The name most likely gives it away already, but T-Rex’s Holiday (or Tyrannosaurus’ Holiday as it is fully called) is a roll’n’write game about herding cats. Or at the very least keeping them busy and entertained with toys and biscuits. It doesn’t stray too far from its genre’s blueprint giving you about a 100 or so colored sheets of paper on which you can record your dice roll results. It also comes with three transparent dice with cat stickers on them ranging from 1 to 6. It’s not the most groundbreaking of components, but then again, it doesn’t need to be.
Where it slightly steps off the well-trodden path of roll’n’writes before it, is in how the dice are rolled and entered into the spaces on your sheet. First of all, the active player (yes there is a turn order and it’s not just for show) rolls the dice in secret. They reveal two of them to the table. Those two results can be entered anywhere on the sheet, with some limitations, and where the result may help you score the most points at the end of the game. But it’s the third die, that’s only revealed after everyone has finished scribbling, that adds a cute twist. Because with the third, T-Rex die, the number determines in which area of your sheet you may enter it.
What starts off as a minor inconvenience at first, quickly becomes a victory point depleting nuisance. Suddenly you have to close off entire rows you’d hoped to score big points with. Your dreams of a big score may be dashed by T-Rex (the titular cat) prouncing on your sheet and messing up your carefully laid plans.
This has two noteworthy effects on the play experience. One is fairly familiar from other entries in the genre. An inconvenient die result forces an agonizing decision on you. Which scoring opportunity to give up and which save into the next round. Will you take a risk or play it safe? It’s really no different from pretty much every other roll’n’write game out there. If you like it there, you’ll find it just as entertaining here.
But what makes T-Rex’ Holiday worth mentioning at all, is the second effect that holding back a die and revealing it to the other players brings with it. Instead of the game feeling like a solitaire dice diversion, the active player’s reveal is poised to provoke an immediate emotional response from players. Not unlike many take-that games that let you revel in schadenfreude by messing with your fellow players, T-Rex’s reveal adds a little bit of substance to the experience. Something that the roll’n’write genre generally has a hard time with. Scribbling away on your sheet on your own, makes these games feel flimsy and disposable. Like a nerdy version of solving a Sudoku while sitting in a bus.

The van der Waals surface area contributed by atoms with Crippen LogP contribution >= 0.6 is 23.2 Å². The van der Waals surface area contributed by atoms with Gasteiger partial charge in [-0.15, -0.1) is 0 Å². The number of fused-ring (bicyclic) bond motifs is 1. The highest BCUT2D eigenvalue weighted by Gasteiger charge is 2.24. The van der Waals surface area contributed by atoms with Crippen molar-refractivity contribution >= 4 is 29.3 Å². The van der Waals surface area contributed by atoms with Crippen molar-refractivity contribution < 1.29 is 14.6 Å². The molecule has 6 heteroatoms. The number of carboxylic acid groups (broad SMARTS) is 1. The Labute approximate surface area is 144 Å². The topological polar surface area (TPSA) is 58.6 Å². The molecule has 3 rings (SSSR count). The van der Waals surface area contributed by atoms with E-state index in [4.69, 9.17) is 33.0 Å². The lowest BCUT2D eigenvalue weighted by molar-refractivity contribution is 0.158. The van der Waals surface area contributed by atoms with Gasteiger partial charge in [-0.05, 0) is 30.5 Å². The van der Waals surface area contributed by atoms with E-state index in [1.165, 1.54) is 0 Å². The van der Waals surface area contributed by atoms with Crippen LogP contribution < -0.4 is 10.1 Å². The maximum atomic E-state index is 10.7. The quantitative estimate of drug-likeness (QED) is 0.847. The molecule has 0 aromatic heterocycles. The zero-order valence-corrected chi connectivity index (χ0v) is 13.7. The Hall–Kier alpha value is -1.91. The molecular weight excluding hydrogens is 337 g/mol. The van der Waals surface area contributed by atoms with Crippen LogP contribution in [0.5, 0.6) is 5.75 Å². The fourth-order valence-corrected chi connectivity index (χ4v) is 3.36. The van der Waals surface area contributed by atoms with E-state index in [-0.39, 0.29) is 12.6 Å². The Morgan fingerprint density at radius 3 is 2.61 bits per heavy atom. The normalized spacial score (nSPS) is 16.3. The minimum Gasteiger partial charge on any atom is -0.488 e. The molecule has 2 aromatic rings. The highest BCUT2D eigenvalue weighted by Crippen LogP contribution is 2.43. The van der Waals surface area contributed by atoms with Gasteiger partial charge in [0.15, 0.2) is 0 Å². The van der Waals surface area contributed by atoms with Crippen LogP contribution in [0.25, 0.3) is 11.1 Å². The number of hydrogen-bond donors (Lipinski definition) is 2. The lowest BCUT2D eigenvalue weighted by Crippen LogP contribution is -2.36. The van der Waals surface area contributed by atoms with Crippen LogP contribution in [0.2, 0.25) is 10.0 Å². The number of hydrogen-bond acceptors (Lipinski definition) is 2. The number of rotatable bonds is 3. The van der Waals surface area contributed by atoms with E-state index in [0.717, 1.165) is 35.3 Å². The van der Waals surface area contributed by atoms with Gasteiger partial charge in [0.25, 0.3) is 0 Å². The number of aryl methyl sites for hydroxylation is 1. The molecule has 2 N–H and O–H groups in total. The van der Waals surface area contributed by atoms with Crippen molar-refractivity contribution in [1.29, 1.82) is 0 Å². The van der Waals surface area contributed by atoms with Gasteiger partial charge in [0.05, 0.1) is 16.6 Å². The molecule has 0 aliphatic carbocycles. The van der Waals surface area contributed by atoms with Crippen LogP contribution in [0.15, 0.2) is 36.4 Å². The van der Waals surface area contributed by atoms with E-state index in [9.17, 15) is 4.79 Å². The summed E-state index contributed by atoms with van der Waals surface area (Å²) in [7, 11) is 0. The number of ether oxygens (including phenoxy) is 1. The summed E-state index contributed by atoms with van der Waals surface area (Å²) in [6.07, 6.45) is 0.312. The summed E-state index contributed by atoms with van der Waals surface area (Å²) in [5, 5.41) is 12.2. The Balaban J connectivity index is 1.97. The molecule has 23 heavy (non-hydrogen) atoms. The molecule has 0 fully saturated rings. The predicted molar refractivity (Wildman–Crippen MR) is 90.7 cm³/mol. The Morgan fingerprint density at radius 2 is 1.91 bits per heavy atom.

Which is not to say that T-Rex’s Holiday somehow manages to escape the long shadow of triviality that holds back the genre. It’s still only a fun little puzzle to solve, but one that feels like being played together and not just in parallel.
Wang Yu’s restraint is evident in their design which doesn’t overburden players with wacky special abilities or combo options, like some entries have done in an attempt to feel less disposable. It’s still possible to pull off a clever play through the use of biscuits (which can help you fix previously devalued scoring options). But for the most part it’s a straight-forward game, even if some parts of the rulebook are a little more difficult to wrap your head around at first.
The biggest stumbling block tends to be figuring out when certain numbers may be written into an area, when they must be and when that can’t be. Once you’ve taken that hurdle, though, Tyrannosaurus’ Holiday reveals itself to be a charming little game. One that has every right to be mentioned alongside abstracts like the convoluted Ganz Schön Clever, the relentless Welcome To… or the goofy Calavera.
Its fast play time and easy to engage with mechanics are a solid, albeit not ground-breaking alternative in the by now well-populated roll‘n‘write field.